So I watched the show. Finally. I've given up on actually catching shows at the time they come on. When you have an 18-month old, television takes a distant sixth or seventh, if that. But I've found Hulu and Amazon Video On Demand, and you can watch just about everything that comes on tv for free using these two amazing mediums. (I mean, with Hulu, you don't really need a television. Seriously.)
And the thing that impressed the most was how the cast was "perfected" from the book. If you haven't checked out Katie Ganshert's post here on Donald Maass' recommendations for the Perfect Cast, you should. I think this is exactly what the producers of The Vampire Diaries did.
Here's a rundown of the characters from the book and the cast from the show. Notice the differences.
Bonnie (best friend)
Meredith (best friend)
Caroline (former BF, enemy)
Matt (former boyfriend)
Stefan (MC - vamp)
Damon (MC - vamp)
Margaret (Elena's lil sis)
Bonnie/Meredith (combined into one person)
Vickie (Matt's sister)
Tyler (dating Vickie)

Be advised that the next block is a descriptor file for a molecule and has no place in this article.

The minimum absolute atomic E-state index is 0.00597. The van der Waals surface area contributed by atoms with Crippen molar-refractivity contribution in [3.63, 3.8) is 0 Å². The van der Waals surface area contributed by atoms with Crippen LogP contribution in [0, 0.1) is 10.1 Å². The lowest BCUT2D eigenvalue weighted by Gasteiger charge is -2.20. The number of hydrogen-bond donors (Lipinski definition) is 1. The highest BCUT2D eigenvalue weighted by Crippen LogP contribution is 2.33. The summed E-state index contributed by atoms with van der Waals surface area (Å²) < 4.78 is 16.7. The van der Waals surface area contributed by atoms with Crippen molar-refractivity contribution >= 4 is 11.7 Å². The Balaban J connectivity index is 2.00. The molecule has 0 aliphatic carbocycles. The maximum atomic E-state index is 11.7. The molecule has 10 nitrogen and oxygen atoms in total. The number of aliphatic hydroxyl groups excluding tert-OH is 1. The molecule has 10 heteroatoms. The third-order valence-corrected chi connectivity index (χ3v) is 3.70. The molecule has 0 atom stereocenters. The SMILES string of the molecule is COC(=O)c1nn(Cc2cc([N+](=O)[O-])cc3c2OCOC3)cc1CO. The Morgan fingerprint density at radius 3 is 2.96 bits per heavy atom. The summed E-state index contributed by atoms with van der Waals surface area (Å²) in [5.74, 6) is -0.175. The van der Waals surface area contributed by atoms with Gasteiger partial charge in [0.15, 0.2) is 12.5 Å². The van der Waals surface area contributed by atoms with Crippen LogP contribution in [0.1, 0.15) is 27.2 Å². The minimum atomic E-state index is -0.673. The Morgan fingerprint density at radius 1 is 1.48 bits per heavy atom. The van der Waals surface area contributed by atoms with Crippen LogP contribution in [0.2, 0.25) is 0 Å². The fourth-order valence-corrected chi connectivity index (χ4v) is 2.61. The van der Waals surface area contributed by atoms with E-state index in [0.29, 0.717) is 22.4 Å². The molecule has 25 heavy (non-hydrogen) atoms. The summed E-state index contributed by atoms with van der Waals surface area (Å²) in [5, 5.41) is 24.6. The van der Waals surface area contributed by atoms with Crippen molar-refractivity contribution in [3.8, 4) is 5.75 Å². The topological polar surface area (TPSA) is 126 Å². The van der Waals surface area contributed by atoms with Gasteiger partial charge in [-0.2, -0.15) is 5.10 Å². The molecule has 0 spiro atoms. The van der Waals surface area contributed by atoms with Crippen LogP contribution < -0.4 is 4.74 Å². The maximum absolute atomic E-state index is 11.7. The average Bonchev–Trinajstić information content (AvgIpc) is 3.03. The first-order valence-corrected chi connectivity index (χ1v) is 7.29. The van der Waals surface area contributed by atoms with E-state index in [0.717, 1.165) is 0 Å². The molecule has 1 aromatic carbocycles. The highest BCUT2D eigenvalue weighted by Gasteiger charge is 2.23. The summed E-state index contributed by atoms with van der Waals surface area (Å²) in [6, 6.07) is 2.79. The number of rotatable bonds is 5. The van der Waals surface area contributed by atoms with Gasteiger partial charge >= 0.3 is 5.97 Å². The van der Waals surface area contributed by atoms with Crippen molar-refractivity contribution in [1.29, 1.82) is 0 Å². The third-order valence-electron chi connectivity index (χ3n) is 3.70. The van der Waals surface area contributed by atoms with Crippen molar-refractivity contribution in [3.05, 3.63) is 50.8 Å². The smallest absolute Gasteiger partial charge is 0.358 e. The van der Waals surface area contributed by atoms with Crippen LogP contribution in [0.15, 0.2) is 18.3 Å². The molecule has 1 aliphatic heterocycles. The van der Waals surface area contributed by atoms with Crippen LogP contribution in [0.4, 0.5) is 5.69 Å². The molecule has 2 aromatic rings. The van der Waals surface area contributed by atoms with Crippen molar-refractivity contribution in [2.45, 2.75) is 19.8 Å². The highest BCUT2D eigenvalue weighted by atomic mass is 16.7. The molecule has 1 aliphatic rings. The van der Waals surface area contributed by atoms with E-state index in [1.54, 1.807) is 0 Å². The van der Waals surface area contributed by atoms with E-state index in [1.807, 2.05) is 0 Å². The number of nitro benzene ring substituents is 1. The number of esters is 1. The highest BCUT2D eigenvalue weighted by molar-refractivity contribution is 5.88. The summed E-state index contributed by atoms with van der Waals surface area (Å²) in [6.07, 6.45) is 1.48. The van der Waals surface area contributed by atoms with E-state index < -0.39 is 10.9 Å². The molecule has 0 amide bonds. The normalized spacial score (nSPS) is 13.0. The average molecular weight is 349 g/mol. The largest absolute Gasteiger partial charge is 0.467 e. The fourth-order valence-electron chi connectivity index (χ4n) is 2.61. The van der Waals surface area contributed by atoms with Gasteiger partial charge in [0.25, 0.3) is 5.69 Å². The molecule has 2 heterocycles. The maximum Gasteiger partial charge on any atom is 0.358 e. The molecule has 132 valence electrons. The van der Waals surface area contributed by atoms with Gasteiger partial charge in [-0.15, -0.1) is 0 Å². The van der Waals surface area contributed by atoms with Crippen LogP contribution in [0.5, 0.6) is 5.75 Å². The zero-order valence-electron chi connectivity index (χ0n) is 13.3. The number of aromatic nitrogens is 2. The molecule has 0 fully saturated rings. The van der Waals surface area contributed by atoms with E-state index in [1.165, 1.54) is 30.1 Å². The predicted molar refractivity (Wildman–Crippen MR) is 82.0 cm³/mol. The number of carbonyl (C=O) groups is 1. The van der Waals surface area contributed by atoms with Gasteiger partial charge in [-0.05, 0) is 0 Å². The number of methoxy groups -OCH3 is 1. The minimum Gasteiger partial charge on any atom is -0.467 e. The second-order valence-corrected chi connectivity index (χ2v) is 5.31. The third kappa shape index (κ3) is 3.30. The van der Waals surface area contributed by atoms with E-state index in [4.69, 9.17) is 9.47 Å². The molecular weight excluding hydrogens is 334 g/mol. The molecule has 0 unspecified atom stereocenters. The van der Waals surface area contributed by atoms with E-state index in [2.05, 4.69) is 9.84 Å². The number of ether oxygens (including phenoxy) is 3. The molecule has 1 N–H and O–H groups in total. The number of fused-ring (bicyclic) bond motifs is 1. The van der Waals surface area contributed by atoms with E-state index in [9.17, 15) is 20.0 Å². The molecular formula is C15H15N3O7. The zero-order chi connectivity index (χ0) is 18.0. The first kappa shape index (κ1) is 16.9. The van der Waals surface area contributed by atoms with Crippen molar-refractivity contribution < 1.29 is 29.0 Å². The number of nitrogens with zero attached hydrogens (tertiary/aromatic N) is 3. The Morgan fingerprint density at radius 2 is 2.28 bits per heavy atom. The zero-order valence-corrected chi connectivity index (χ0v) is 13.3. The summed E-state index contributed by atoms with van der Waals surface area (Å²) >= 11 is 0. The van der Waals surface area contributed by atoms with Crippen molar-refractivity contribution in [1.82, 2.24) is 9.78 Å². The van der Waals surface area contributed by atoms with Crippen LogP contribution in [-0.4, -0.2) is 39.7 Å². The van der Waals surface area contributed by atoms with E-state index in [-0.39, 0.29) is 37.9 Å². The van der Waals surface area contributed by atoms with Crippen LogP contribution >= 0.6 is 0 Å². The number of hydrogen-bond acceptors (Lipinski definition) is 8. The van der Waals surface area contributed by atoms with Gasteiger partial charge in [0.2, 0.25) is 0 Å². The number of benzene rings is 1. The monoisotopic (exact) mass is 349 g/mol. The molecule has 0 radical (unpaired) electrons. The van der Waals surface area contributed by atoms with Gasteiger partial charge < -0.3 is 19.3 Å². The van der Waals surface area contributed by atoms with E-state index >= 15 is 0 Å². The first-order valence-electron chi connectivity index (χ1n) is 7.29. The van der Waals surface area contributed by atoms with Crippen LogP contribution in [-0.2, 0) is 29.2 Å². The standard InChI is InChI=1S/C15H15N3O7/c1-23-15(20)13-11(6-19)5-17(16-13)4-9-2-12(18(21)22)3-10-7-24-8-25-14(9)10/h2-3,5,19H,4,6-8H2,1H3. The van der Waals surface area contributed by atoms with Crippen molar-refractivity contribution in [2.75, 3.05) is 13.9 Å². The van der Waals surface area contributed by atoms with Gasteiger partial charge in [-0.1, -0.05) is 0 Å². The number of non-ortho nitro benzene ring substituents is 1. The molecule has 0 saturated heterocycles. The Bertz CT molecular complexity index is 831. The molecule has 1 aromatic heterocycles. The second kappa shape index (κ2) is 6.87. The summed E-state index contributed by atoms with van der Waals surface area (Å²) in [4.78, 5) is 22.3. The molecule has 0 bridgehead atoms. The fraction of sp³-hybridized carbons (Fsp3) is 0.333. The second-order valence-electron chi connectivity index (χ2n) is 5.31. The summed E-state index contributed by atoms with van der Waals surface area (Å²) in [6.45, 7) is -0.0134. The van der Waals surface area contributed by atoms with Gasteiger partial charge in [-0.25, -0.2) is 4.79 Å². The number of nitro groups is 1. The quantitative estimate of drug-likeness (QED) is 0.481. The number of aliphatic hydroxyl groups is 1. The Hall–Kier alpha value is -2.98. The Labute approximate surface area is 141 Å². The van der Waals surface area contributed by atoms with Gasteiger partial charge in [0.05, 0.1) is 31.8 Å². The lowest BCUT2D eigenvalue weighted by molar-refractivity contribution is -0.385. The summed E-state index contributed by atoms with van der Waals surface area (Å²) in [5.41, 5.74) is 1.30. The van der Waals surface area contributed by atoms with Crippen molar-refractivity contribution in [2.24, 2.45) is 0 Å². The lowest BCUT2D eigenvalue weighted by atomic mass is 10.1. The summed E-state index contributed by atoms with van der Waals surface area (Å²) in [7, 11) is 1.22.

Jeremy (Elena's brother, likes Vickie)
So you can see that the producers upped the stakes by adding more associations between the characters. Bonnie incorporates the two friends, and she's still sorta friends with Caroline (who hasn't become all mean yet). Margaret was gotten rid of in favor of a brother who would be in high school with Elena. The fact Jeremy had some sort of summer tryst with Vickie also ups the conflict, because Vickie's set her sights on Tyler now (who actually has a thing for Elena in the books...not sure if that'll play out in the show). Making Vickie and Matt related definitely brings Matt a bit more into the fray, as well.
So kudos to the producers for the casting. This same sort of thing was done in True Blood, as well. Characters were given associations that weren't in the books, like Tara and Lafayette being cousins; Arlene and Terry being friends with benefits, Jason's entire involvement in the stories being manufactured to some degree to give him (a) a reason for being in the cast and (b) conflict in his storyline. These type things are necessary to increase reader apprehension.
Vampire Diaries promises to be a weekly entertaining diversion that I'm looking forward to. Plenty of surprises (i.e., scenes that make you jump) and lots of teenage angst. :)
What characters in your book could you combine? Get rid of? Give a different association to?